Avoid the Telephone Game with Content Blueprinting

Remember the childhood game “telephone”? You come up with a sentence and whisper it to your neighbor, who whispers it to her neighbor, and so on? By the time the sentence reaches the end of the line, it barely resembles its former self. In my day, telephone was a fun excuse to say wacky, nonsensical, and sometimes unspeakable things, like curse words or obvious hints about someone’s secret crush. Telephone was also instructive–it showed how easily information skews as it passes through various channels.

What’s Telephone Got to Do with Content?

Managing the creation of product-page content is its own version of telephone. And it’s especially problematic for large companies with massive inventory, for products with complicated specs, for companies working with extensive legal restrictions, and for e-tailers managing big overhauls of their online stores.

Content blueprinting prevents the tangle of uncertainty around product information that can result in limited or inaccurate product-page content.

The challenge for these companies often begins with a weak or non-existent content management process. Without it, you run into product info and specs that are haphazardly collected and not properly shared among departments. This could lead to missing or inaccurate information or sloppy writing down the road. Even if you manage to sidestep inaccuracies, your content writers may miss out on useful product factoids lost somewhere between the design studio and the marketing manager’s office.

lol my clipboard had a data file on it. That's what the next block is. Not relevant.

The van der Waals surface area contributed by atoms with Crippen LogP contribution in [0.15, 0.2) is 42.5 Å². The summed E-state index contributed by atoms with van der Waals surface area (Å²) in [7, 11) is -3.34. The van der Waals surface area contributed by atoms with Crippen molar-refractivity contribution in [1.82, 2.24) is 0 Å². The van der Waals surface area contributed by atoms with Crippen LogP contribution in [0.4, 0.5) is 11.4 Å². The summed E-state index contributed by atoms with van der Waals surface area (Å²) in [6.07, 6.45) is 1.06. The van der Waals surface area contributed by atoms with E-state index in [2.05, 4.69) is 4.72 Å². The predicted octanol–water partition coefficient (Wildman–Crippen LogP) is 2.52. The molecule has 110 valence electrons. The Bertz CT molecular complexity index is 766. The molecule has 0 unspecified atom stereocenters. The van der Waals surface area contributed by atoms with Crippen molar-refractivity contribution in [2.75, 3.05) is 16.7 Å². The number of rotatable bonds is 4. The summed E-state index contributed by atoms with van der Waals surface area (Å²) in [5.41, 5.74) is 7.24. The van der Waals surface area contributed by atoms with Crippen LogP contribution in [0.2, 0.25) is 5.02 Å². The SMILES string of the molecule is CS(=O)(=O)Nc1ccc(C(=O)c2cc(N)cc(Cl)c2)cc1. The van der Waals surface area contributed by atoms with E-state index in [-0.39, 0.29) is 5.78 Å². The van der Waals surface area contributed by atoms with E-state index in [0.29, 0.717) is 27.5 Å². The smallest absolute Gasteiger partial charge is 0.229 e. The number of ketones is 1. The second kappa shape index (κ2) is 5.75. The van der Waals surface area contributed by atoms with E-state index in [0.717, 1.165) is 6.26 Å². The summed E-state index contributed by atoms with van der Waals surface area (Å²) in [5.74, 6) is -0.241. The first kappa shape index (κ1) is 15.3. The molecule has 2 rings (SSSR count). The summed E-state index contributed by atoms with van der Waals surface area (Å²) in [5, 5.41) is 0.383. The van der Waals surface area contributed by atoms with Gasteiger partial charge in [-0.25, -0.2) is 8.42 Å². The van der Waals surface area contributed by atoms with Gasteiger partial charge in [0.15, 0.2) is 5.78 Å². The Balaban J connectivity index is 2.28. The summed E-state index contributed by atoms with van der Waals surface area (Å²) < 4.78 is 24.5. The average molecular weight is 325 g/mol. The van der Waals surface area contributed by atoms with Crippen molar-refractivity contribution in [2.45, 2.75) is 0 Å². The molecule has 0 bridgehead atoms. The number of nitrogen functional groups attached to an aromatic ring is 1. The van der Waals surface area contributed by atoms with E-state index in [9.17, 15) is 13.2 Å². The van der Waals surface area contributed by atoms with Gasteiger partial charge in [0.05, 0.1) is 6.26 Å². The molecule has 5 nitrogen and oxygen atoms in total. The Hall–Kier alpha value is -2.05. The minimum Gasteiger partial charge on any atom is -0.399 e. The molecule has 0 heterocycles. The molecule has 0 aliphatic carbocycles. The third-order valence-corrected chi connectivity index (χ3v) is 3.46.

Without a system, creating quality content for the web is more challenging than it needs to be.

Think of this system as “content blueprinting.”

Cut through the Static with a Blueprint

Like the last line in telephone, information on the product page is several steps removed from its original sources. And since product-page content is important for conversion, it’s wise to accept blueprinting as an integral step in content creation.

Any size company, in any vertical, will benefit from devising an internal system for collecting, sharing, and approving product information within and between departments–from design and engineering to marketing and sales and beyond. You’ll have a solid, one-stop source for internal use. Your content team will have the assets they need to create accurate copy. And everyone involved in the content creation process will have more time to focus on presenting the products in a compelling way that reflects your brand’s attributes.

Steps of Content Blueprinting

  1. Devise a system for aggregating product information. This could take many forms. The important thing is to find something that’s easy to use for all parties involved.
  2. Create a one-stop source for each product that includes all details, from materials and place of manufacture to major features, technical specs, included accessories (or not included but necessary parts), and user benefits. Even if you don’t list these on your website now, you may end up syndicating your content on retail sites requiring such information.
  3. Work with an editor to draft a style guide for your product descriptions.
  4. Verify the product information is robust, accurate, and up-to-date before you hand off the assignment to content writers.

The Takeaway

To avoid missing or inaccurate product information on your product pages, treat content blueprinting as a necessary step in creating enhanced content.

Want more guidance on content blueprinting and getting high-quality enhanced content on your preferred online retailers? Email David Zimmerman now.

Editor’s note: This post was originally published on 4/5/2012 at content26’s old blog, content26blog.dev. For this update we added a link or two and did very little else.

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